New Low Line walking route as part of the Manor Place Depot redevelopment

5. Greening streets. Local people have also used ‘Section 106’ and other forms of funding to initiate projects to improve local streets and make them greener and more attractive.

Pullens Estate – Crampton St SE17

6. A safer, more pedestrian friendly high street. In 2009, changes were made to the Walworth Road to make it more pedestrian friendly and safer with pavement widening, traffic calming, tree planting, decluttering, guardrail removal and improved crossings.

Going further and supporting the 15-minute city.

So…what more is needed? Following the initial lockdown, Southwark Council moved quickly to identify the area as a candidate to prioritise walking and cyclling and has created Healthy Neighbourhoods to the east and west of the Walworth Road.

…and much of this scheme has been implemented over the past couple of months.

In the longer term, there are opportunities for further improvements. To the north and south of the sections that were altered a decade ago, the Walworth Road is wide and fast and this has a significant impact on the number of people who choose to walk and especially cycle. The environment for shops in the southern section is far less attractive.

The two four-lane sections of the Walworth Road. Upper pic north of Browning St towards the Elephant & Castle; lower pic south Liverpool Grove around the Gateway Estate.

There are also roads that would benefit from (part) pedestrianisation and greening and rebalancing in favour of people. Here is the approach to Walworth’s only Grade 1 listed building, St Peter’s Church.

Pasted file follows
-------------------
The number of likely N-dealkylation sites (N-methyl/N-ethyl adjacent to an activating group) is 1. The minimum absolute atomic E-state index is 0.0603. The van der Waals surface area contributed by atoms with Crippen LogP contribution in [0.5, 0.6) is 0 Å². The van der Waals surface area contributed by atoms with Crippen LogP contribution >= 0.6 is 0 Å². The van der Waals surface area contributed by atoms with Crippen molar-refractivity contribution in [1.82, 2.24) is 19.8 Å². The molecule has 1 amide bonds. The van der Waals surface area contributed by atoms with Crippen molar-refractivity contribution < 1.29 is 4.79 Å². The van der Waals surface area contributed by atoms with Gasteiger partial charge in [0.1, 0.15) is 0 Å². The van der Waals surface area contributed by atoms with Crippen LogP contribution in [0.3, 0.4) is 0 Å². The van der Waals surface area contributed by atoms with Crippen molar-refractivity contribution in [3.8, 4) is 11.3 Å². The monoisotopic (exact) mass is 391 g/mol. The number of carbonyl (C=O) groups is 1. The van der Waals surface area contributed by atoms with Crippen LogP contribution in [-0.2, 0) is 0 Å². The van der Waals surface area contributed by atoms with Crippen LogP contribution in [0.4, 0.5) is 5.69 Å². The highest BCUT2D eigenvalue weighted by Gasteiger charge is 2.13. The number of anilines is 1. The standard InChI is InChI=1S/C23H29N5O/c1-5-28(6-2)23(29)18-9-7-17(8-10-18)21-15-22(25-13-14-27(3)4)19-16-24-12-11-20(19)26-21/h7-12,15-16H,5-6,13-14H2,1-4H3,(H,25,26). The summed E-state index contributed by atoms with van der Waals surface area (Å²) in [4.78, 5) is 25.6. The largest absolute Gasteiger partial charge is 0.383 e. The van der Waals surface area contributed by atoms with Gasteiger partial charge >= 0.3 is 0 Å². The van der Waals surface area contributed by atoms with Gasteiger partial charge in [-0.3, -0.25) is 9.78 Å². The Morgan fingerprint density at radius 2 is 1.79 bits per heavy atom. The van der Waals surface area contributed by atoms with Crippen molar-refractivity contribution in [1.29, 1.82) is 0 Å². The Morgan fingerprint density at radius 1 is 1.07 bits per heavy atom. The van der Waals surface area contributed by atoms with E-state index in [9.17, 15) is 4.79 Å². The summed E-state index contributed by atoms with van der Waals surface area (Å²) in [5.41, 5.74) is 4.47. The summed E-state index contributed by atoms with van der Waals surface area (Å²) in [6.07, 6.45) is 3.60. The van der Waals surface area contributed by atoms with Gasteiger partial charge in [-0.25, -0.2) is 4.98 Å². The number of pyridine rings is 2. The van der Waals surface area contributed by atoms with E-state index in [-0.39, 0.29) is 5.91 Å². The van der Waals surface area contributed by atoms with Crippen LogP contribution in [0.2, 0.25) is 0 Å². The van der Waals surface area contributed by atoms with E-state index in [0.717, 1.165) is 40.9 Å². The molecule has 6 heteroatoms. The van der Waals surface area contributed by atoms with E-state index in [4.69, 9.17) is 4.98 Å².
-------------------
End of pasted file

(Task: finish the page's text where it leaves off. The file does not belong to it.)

London’s town centres and high streets – pointing the way for the 15-minute city

In conclusion: there are large parts of London that can contribute hugely to a longer term vision of London as a sustainable city and its zero carbon credentials. Walworth, like these other places, has…

  1. Large numbers of residents within walking distance of the town centre
  2. A large number of local amenities
  3. Very good access to public transport
  4. Easily walkable/cyclable high street and town centre.

BUT in order to maximise the opportunities, a number of further actions can help to make these high streets and town centres more sustainable:

  • Improving walking and cycling routes into the local high streets (adjacent Healthy Neighbourhoods and Low Traffic Neighbourhoods are ideal for this).
  • Improving conditions on the high streets – traffic calming, frequent crossings, wide uncluttered pavements, protected cycle lanes, trees and greenery.
  • Making the most of green space (allotments, community growing, wild meadows etc).
  • Creating attractive walking and cycling links to local parks.
  • Rethinking the design and purpose of neighbourhood streets (e.g. turning asphalt into greening as is being considered in many cities).
  • Rethinking the use of the kerbside – replacing car parking with more active uses such as pocket parklets and cycle parking.
  • Designing streets to be more climate resilient – Sustainable Urban Drainage (SUDS) and tree planting with canopy cover that reduces temperatures in hot weather.

The prize is huge, with many parts of London being able to support the drive to low carbon living and at the same time increasing wellbeing, happiness and the prosperity of the local economy.